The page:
Daimler takes testing to new High Desert ground

By Suzanne Stempinski, Contributing Field Editor

Concepts and designs on paper are one thing. Seeing them through to a finished product where you can feel it and touch it is another.

With the opening of the Daimler Trucks North America’s High Desert Proving Grounds in Madras, Ore., in mid-May, engineers will be able to test and touch their creations a lot quicker. The facility is located about three hours from Daimler’s Portland, Ore., North American headquarters.

“It’s great to have a state-of-the-art testing facility close by. We can do everything we want – it’s an engineering dream, a huge benefit. You can touch and feel it. Not just theory,” Wilfried Achenbach, Daimler senior vice president of engineering and technology told select media at the grand opening.

The proximity to the engineering team in Portland and variable climate options were vital pieces of the location selection. The route from Portland to Madras also provides vehicles real-world validation by including portions on the interstate, rural roads, and mountainous terrain through the Mount Hood pass.

The facility is an $18.7 million investment by Daimler Trucks North America. Construction took 13 months from start to finish. The 87-acre facility is critical for assurance of reliability, durability and fuel efficiency for Freightliner, Western Star, Thomas Built Buses and Freightliner Custom Chassis vehicles.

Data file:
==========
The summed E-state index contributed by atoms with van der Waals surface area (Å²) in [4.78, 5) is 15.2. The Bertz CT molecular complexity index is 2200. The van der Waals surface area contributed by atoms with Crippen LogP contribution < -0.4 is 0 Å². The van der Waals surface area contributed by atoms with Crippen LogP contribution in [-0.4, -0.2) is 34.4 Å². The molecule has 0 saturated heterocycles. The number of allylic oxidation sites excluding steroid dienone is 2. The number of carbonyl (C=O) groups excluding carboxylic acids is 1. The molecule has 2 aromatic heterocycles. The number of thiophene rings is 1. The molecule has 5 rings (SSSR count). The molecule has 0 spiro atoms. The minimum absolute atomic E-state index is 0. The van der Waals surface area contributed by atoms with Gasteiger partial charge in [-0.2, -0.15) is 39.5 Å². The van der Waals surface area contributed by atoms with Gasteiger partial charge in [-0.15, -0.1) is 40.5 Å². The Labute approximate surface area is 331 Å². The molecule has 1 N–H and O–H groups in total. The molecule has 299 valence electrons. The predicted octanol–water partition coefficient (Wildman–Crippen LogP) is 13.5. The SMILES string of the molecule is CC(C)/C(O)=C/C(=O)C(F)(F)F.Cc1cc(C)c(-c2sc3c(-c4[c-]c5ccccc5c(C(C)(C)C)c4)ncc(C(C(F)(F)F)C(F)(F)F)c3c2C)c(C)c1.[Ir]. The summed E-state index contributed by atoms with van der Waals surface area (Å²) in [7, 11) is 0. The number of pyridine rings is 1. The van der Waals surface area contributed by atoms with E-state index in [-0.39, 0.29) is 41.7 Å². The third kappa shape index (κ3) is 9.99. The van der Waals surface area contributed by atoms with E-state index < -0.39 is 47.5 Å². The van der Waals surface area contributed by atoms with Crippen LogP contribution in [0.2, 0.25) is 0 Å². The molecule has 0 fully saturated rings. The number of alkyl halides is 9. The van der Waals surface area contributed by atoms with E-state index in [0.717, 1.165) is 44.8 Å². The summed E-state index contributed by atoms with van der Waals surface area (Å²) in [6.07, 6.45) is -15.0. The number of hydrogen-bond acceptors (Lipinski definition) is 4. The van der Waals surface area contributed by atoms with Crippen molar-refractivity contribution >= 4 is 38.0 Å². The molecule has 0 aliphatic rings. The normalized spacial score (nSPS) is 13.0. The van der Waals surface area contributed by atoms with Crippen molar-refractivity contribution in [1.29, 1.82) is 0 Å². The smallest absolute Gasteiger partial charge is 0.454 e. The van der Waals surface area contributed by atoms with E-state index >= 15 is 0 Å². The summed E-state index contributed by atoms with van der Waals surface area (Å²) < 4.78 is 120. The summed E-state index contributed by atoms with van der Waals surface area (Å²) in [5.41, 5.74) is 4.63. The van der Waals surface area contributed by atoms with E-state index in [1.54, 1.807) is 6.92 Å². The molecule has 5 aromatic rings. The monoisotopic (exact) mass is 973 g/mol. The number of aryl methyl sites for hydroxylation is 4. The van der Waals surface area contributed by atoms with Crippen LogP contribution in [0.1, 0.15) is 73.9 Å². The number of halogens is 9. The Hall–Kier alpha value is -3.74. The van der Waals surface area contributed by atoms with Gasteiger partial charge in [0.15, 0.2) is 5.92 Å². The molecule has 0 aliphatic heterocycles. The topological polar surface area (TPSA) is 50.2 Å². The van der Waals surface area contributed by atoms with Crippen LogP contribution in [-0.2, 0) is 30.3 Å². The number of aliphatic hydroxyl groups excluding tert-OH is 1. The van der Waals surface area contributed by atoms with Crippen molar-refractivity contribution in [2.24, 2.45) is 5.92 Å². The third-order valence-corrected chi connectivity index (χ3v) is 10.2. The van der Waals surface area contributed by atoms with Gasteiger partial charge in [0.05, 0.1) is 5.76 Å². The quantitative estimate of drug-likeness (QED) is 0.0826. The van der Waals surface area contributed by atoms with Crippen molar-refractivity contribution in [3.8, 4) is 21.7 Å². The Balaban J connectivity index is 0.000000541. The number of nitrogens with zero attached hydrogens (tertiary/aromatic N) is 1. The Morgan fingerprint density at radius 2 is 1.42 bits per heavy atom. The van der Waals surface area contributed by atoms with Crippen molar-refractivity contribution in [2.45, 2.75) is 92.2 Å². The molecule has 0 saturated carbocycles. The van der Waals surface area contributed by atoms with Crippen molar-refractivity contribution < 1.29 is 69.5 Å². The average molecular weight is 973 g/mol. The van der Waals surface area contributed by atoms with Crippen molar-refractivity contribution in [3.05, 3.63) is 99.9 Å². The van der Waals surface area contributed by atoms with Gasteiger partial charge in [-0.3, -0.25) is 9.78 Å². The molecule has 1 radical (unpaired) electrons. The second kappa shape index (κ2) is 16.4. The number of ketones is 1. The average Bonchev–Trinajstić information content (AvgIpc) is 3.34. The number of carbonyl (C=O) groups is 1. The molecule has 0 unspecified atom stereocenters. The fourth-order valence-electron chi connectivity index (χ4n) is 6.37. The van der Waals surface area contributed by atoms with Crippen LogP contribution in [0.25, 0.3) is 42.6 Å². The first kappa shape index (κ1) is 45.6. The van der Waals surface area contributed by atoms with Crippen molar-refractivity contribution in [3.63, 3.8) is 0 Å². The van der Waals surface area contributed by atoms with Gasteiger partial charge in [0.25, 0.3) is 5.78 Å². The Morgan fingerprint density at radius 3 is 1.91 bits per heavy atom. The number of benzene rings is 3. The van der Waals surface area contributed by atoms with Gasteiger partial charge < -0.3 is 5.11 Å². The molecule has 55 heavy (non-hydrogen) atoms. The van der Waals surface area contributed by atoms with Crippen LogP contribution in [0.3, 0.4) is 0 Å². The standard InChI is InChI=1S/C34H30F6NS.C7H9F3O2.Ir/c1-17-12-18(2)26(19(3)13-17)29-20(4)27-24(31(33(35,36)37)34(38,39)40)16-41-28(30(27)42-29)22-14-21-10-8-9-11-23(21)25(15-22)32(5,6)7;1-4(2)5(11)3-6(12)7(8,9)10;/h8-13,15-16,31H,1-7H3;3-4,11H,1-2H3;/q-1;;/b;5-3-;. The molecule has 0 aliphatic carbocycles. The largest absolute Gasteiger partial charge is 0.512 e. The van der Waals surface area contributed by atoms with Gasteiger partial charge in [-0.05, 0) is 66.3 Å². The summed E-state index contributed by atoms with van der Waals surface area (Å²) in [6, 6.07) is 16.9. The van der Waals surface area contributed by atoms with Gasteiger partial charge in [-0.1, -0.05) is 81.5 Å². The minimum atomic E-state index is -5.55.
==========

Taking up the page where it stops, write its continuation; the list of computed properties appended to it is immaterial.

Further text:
Roger Nielsen, Daimler’s new president and CEO, said that making the investment into the proving ground will make Daimler a more dominant player in the testing of commercial vehicles.

Achenbach echoed Nielsen’s claims that the new proving ground is a strategic move in the competitive truck building market.

“Together with our full-scale wind tunnel and other state-of-the-art engineering test facilities in Portland, the proving grounds will help us stay ahead of the competition,” he said.

The facility will host Daimler testing 100 percent of the time and will not be offered to other OEMs.

The test track is 3.5 miles long and is structured in a way to replicate most road surfaces around the world. It represents everything from the smoothest road around to some of the roughest terrain. The engineering into the actual test track allows the engineers to simulate a typical vehicle’s full service life in approximately six months. In other words, each mile on the track is the equivalent to 200 miles on the road. So, 6,000 miles on the track replicates 1.2 million miles on the road.

A ride and drive opportunity put me in the truck with Nielsen, who was delighted to take me for a bone-jarring ride in a new Cascadia. From smooth and easy to “thank God I’m wearing my seat belt,” we did a couple of laps around the course. With a variety of tough surfaces interspersed with straightaways and banked turns, it was a great opportunity to showcase both the truck and the track.

Their state-of-the art facility, including 14 bays and the ability to provide remote visibility to any of their engineers, puts testing and analysis of prototype trucks on the fast track.

That along with merely having close access to the testing facility will help Daimler bring new products to market “faster, quicker and more reliably,” Nielsen said. LL